It has already been stated that the cost of capital is one of the most crucial factors in most financial management decisions. However, the determination of the cost of capital of a firm is not an easy task. The finance manager is confronted with a large number of problems, both conceptual and practical, while determining the cost of capital of a firm. These problems in determination of cost of capital can briefly be summarized as follows:
1. Controversy regarding the dependence of cost of capital upon the method and level of financing
There is a, major controversy whether or not the cost of capital dependent upon the method and level of financing by the company. According to the traditional theorists, the cost of capital of a firm depends upon the method and level of financing. In other words, according to them, a firm can change its overall cost of capital by changing its debt-equity mix. On the other hand, the modern theorists such as Modigliani and Millerthe firm’s total cost of capital argue that is independent of the method and level of financing. In other words, the change in the debt-equity ratio does not affect the total cost of capital. An important assumption underlying MM approach is that there is perfect capital market. Since perfect capital market does not exist in practice, hence the approach is not of much practical utility.
2. Computation of cost of equity
The determination of the cost of equity capital is another problem. In theory, the cost of equity capital may be defined as the minimum rate of return that accompany must earn on that portion of its capital employed, which is financed by equity capital so that the market price of the shares of the company remains unchanged. In other words, it is the rate of return which the equity shareholders expect from the shares of the company which will maintain the present market price of the equity shares of the company. This means that determination of the cost of equity capital will require quantification of the expectations of the equity shareholders. This is a difficult task because the equity shareholders value the equity shares on the basis of a large number of factors, financial as well as psychological. Different authorities have tried in different ways to quantify the expectations of the equity shareholders. Their methods and calculations differ.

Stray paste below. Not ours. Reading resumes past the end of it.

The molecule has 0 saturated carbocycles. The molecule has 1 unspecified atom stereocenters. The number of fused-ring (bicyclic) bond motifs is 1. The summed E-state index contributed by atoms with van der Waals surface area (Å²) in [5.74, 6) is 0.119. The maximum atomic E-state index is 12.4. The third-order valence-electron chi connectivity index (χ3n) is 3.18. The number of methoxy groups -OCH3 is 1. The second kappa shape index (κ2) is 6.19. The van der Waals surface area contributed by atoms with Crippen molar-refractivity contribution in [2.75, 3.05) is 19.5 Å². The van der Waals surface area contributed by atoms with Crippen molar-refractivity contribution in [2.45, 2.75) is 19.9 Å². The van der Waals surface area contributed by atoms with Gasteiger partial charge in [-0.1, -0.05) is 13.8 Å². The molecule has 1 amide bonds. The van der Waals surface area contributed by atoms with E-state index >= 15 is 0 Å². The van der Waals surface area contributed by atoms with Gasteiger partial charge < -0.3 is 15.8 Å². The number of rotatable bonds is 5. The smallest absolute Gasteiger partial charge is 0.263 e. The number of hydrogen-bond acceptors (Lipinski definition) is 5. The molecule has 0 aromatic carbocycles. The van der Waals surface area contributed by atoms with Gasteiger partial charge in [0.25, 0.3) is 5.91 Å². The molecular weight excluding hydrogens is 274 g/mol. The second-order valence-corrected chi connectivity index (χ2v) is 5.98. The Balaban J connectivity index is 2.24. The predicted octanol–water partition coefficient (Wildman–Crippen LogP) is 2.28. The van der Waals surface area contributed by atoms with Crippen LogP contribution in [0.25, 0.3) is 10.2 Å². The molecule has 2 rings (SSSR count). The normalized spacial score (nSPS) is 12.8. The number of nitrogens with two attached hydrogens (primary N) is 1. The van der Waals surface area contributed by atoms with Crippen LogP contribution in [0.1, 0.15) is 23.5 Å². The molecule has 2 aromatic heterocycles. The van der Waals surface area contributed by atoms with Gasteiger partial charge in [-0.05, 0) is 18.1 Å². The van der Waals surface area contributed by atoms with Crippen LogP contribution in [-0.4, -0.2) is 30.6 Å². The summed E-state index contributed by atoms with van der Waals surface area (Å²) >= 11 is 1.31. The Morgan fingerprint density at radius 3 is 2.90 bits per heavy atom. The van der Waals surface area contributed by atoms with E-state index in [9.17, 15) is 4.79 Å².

3. Computation of cost of retained earnings and depreciation funds
The cost of capital raised through retained earnings and depreciation funds will depend upon the approach adopted for computing the cost of equity capital. Since there are different views, therefore, a finance manager has to face difficult task in subscribing and selecting an appropriate approach.
4. Future costs versus historical costs
It is argued that for decision-making purposes, the historical cost is not relevant. The future costs should be considered. It, therefore, creates another problem whether to consider marginal cost of capital, i.e., cost of additional funds or the average cost of capital, i.e., the cost of total funds.
5. Problem of weights
The assignment of weights to each type of funds is a complex issue. The finance manager has to make a choice between the risk value of each source of funds and the market value of each source of funds. The results would be different in each case. It is clear from the above discussion that it is difficult to calculate the cost of capital with precision. It can never be a single given figure. At the most it can be estimated with a reasonable range of accuracy. Since the cost of capital is an important factor affecting managerial decisions, it is imperative for the finance manager to identify the range within which his cost of capital lies.